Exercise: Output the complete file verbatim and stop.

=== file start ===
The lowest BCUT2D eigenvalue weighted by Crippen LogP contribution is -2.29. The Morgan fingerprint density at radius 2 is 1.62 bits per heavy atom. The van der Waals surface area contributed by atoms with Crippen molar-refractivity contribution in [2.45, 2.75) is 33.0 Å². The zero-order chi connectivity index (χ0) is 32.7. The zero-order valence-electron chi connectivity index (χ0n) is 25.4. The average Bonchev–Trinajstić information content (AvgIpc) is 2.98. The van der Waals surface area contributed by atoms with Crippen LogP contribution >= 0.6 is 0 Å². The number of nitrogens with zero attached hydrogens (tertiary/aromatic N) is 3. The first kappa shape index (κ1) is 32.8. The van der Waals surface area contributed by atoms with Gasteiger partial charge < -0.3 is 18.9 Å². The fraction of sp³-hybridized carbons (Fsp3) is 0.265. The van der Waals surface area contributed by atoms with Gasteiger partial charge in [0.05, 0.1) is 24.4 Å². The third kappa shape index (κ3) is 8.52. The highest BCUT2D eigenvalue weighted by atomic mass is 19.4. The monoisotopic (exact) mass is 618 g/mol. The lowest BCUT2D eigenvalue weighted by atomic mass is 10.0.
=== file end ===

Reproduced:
The lowest BCUT2D eigenvalue weighted by Crippen LogP contribution is -2.29. The Morgan fingerprint density at radius 2 is 1.62 bits per heavy atom. The van der Waals surface area contributed by atoms with Crippen molar-refractivity contribution in [2.45, 2.75) is 33.0 Å². The zero-order chi connectivity index (χ0) is 32.7. The zero-order valence-electron chi connectivity index (χ0n) is 25.4. The average Bonchev–Trinajstić information content (AvgIpc) is 2.98. The van der Waals surface area contributed by atoms with Crippen LogP contribution >= 0.6 is 0 Å². The number of nitrogens with zero attached hydrogens (tertiary/aromatic N) is 3. The first kappa shape index (κ1) is 32.8. The van der Waals surface area contributed by atoms with Gasteiger partial charge < -0.3 is 18.9 Å². The fraction of sp³-hybridized carbons (Fsp3) is 0.265. The van der Waals surface area contributed by atoms with Gasteiger partial charge in [0.05, 0.1) is 24.4 Å². The third kappa shape index (κ3) is 8.52. The highest BCUT2D eigenvalue weighted by atomic mass is 19.4. The monoisotopic (exact) mass is 618 g/mol. The lowest BCUT2D eigenvalue weighted by atomic mass is 10.0.